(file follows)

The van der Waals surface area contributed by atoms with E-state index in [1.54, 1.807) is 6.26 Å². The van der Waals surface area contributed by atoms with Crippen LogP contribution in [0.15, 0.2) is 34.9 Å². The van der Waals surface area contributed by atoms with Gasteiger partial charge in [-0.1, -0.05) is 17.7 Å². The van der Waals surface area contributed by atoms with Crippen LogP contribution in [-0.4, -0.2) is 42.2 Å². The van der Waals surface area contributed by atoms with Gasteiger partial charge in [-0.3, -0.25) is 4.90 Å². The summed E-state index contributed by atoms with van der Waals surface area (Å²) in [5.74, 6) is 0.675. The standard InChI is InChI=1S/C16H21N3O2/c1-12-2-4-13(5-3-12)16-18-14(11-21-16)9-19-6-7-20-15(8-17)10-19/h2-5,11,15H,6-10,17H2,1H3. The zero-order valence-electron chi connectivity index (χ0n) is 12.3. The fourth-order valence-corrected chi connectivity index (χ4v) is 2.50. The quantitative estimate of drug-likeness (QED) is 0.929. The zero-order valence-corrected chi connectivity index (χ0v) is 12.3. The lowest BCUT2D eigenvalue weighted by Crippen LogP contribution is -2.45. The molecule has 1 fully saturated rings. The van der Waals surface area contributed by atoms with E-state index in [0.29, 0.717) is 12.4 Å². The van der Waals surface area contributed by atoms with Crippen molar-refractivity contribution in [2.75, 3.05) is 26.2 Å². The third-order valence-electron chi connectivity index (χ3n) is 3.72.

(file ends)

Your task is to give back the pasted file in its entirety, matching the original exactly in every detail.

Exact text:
The van der Waals surface area contributed by atoms with E-state index in [1.54, 1.807) is 6.26 Å². The van der Waals surface area contributed by atoms with Crippen LogP contribution in [0.15, 0.2) is 34.9 Å². The van der Waals surface area contributed by atoms with Gasteiger partial charge in [-0.1, -0.05) is 17.7 Å². The van der Waals surface area contributed by atoms with Crippen LogP contribution in [-0.4, -0.2) is 42.2 Å². The van der Waals surface area contributed by atoms with Gasteiger partial charge in [-0.3, -0.25) is 4.90 Å². The summed E-state index contributed by atoms with van der Waals surface area (Å²) in [5.74, 6) is 0.675. The standard InChI is InChI=1S/C16H21N3O2/c1-12-2-4-13(5-3-12)16-18-14(11-21-16)9-19-6-7-20-15(8-17)10-19/h2-5,11,15H,6-10,17H2,1H3. The zero-order valence-electron chi connectivity index (χ0n) is 12.3. The fourth-order valence-corrected chi connectivity index (χ4v) is 2.50. The quantitative estimate of drug-likeness (QED) is 0.929. The zero-order valence-corrected chi connectivity index (χ0v) is 12.3. The lowest BCUT2D eigenvalue weighted by Crippen LogP contribution is -2.45. The molecule has 1 fully saturated rings. The van der Waals surface area contributed by atoms with E-state index in [0.29, 0.717) is 12.4 Å². The van der Waals surface area contributed by atoms with Crippen molar-refractivity contribution in [2.75, 3.05) is 26.2 Å². The third-order valence-electron chi connectivity index (χ3n) is 3.72.